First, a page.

Problems Sourcing Drinking Water? Seawater may be the Solution

Enjoying a nice, cold glass of the future: the process of desalination
Tuas Desalination Plant (RO), Singapore
Tuas Desalination Plant (RO), Singapore
Associated Press

Water is a resource necessary for all human life, yet it is also the subject of one of the world’s most concerning scarcities as sources of drinking water are depleted and demand grows high. Groundwater is pumped faster than it is replenished, and rivers and freshwater bodies are being drained and dried out. Given that only 3% of Earth’s water is fresh, one of the diverse solutions to the water crisis may lie in harnessing the remaining 97%: undrinkable saltwater. 

Desalination is the process of separating salt from salt or brackish water to get drinkable liquid. It requires gathering and purifying water on a massive scale–promising, but weighed down by increasing costs and other concerns.

Most desalination processes work by using either reverse osmosis or distillation. Reverse osmosis (RO) is the most widely used, which involves forcing water through filtering membranes. Fluids naturally behave according to osmosis–moving to balance out the salt concentration on both sides of a membrane. However, since the objective is to fully separate the two, the water must be pushed in entirely opposite directions using high-power pumps.

Distillation involves boiling feedwater and condensing the vapor into pure water. Multistage Flash distillation is the most common take on this procedure, in which the feedwater is processed in containers, suddenly reducing their pressure. The lower pressure allows the water to “flash,” or boil at a lower temperature, which is repeated multiple times to be thorough. This does not require the chemical softeners and cleansers used in RO.

Desalination releases brine back into the ocean which can harm neighboring marine ecosystems

In the final stages of the desalination process, leftover salt and minerals separated out of the water have to be disposed of. It forms a brine solution that typically accounts for half the volume of the original feedwater, which is placed back into the ocean. This can cause ecological harm by depleting water and oxygen and messing with conditions needed by sea life.

Ensuring responsible diffusion of waste over large areas is key to preventing problems. In addition, water intakes often suck in small aquatic organisms, potentially weakening ecosystems. While some designs reduce this, it seems to be an inevitable problem.

All of this heating or filtering is clearly energy-intensive, requiring greater money and resources than conventional sources. Forcing water through membranes requires around 800-1000 pounds per square inch of pressure, using large amounts of energy from nearby utilities.

The lowest-costing sources of desalinated water are still close to double that of freshwater. San Diego, for instance, pays about $1,200 for each acre-foot of freshwater, but nearly $2,200 for each acre-foot of desalinated water. Fossil fuels end up being the major source of this power, causing ironic climate concerns. Still, with its potential to solve our freshwater problems, much research is being dedicated to improving desalination’s sustainability.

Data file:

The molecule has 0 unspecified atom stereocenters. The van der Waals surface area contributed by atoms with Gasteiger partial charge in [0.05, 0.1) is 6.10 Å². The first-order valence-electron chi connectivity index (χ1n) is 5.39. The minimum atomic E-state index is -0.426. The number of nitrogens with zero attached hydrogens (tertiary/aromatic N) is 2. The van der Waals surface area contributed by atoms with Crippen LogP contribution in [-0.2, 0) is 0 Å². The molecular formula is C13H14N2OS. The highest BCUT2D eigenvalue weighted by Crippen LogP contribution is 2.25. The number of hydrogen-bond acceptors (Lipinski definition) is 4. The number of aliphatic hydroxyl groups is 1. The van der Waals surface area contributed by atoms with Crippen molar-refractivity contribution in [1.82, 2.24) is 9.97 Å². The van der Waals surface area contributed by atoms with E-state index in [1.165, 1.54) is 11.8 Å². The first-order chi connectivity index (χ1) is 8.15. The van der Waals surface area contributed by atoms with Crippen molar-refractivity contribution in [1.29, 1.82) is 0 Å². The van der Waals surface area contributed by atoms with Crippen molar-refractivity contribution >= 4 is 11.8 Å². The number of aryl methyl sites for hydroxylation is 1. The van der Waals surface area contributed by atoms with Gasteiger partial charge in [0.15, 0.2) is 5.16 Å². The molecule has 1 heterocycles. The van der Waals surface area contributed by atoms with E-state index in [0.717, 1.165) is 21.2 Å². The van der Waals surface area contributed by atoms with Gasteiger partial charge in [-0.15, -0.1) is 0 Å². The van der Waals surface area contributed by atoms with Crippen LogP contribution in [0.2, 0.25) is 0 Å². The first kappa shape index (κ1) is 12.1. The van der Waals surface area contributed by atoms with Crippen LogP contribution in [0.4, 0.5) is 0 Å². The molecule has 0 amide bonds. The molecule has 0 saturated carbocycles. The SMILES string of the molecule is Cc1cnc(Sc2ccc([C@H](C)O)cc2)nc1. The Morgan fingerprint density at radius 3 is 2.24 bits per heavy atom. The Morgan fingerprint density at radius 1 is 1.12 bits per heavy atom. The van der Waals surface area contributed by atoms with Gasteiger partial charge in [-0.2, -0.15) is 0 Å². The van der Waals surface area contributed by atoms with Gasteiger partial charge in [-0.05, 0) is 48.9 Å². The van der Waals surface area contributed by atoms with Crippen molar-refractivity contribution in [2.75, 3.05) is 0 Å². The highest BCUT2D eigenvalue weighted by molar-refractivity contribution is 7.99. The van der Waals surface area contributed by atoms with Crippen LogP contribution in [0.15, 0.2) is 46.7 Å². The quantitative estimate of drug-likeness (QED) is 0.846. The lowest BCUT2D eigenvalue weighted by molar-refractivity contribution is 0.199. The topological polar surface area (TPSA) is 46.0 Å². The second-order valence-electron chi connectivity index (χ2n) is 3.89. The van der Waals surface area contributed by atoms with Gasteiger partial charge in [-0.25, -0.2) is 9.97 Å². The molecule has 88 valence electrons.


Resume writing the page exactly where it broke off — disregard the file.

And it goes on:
Taking entirely undrinkable saltwater and purifying it is an exhaustive process, but it is nevertheless one of the first options to use as freshwater sources grow scarce. Australia, for example, faced severe drought in the 2000s, with freshwater systems dropping severely.

Many large cities successfully invested in desalination, such as Melbourne, which ended up sourcing a third of its water from the process. San Diego, reliant on the dangerously low Colorado River, gets 50 million gallons of water a day (10% of the municipality’s needs) from a desalination plant. Dry climates with little groundwater to begin with, like Saudi Arabia and Israel, also rely on desalination.

The lowest-costing sources of desalinated water are still close to double that of freshwater . . . Still, with its potential to solve our freshwater problems, much research is being dedicated to improving desalination’s sustainability.

— Jonathan Chen

To improve the energy issue for the many present and future users of desalination, scientists have focused on making the procedure more efficient and connecting it to renewable energy. Singapore, for instance, has researched capacitive deionization–drawing salt and particles out of water via electromagnetism–as a novel approach.

Advances in existing technologies, like thinner graphene membranes and more efficient heat exchangers in distillation, also increase efficiency, making plants more compatible with lower-output solar energy sources. Nuclear power systems have also been tested and used, involving reactors that power desalination while providing a city’s energy at the same time.

Already in use in some countries, desalination promises an exciting new approach to the freshwater scarcity crisis. It, however, still faces hurdles to becoming a more widespread application. Nonetheless, scientific progress paints a brighter future for the undertaking. Who knows? Some day in the future, you too might just quench your thirst with a nice, cold glass of desalinated water.